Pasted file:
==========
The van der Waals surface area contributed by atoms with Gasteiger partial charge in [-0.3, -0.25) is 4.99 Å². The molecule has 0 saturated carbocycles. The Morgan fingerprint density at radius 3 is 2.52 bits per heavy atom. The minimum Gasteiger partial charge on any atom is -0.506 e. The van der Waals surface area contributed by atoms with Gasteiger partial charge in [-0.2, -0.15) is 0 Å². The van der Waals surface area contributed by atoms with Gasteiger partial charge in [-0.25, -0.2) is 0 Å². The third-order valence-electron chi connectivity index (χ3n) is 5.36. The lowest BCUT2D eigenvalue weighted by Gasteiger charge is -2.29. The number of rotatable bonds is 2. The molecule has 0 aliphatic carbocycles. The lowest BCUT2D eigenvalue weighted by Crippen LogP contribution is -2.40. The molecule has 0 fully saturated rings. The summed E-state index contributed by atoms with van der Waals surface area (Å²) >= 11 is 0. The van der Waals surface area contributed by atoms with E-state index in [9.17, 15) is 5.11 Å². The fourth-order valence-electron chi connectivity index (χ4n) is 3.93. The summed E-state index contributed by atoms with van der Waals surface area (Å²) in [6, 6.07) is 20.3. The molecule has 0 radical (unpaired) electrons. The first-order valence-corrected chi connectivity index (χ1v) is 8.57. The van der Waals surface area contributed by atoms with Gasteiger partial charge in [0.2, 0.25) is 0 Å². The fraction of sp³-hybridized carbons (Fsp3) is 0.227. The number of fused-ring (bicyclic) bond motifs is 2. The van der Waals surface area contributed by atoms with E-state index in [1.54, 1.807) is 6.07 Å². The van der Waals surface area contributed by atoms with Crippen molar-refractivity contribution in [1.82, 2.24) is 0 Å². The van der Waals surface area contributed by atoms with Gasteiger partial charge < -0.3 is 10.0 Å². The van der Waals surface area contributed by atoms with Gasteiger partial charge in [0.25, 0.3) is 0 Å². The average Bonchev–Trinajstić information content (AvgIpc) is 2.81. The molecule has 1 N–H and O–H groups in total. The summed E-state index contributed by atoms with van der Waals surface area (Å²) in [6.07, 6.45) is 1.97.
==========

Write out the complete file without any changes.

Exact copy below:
The van der Waals surface area contributed by atoms with Gasteiger partial charge in [-0.3, -0.25) is 4.99 Å². The molecule has 0 saturated carbocycles. The Morgan fingerprint density at radius 3 is 2.52 bits per heavy atom. The minimum Gasteiger partial charge on any atom is -0.506 e. The van der Waals surface area contributed by atoms with Gasteiger partial charge in [-0.2, -0.15) is 0 Å². The van der Waals surface area contributed by atoms with Gasteiger partial charge in [-0.25, -0.2) is 0 Å². The third-order valence-electron chi connectivity index (χ3n) is 5.36. The lowest BCUT2D eigenvalue weighted by Gasteiger charge is -2.29. The number of rotatable bonds is 2. The molecule has 0 aliphatic carbocycles. The lowest BCUT2D eigenvalue weighted by Crippen LogP contribution is -2.40. The molecule has 0 fully saturated rings. The summed E-state index contributed by atoms with van der Waals surface area (Å²) >= 11 is 0. The van der Waals surface area contributed by atoms with E-state index in [9.17, 15) is 5.11 Å². The fourth-order valence-electron chi connectivity index (χ4n) is 3.93. The summed E-state index contributed by atoms with van der Waals surface area (Å²) in [6, 6.07) is 20.3. The molecule has 0 radical (unpaired) electrons. The first-order valence-corrected chi connectivity index (χ1v) is 8.57. The van der Waals surface area contributed by atoms with Gasteiger partial charge in [0.2, 0.25) is 0 Å². The fraction of sp³-hybridized carbons (Fsp3) is 0.227. The number of fused-ring (bicyclic) bond motifs is 2. The van der Waals surface area contributed by atoms with E-state index in [1.54, 1.807) is 6.07 Å². The van der Waals surface area contributed by atoms with Crippen molar-refractivity contribution in [1.82, 2.24) is 0 Å². The van der Waals surface area contributed by atoms with Gasteiger partial charge < -0.3 is 10.0 Å². The van der Waals surface area contributed by atoms with Gasteiger partial charge in [0.25, 0.3) is 0 Å². The average Bonchev–Trinajstić information content (AvgIpc) is 2.81. The molecule has 1 N–H and O–H groups in total. The summed E-state index contributed by atoms with van der Waals surface area (Å²) in [6.07, 6.45) is 1.97.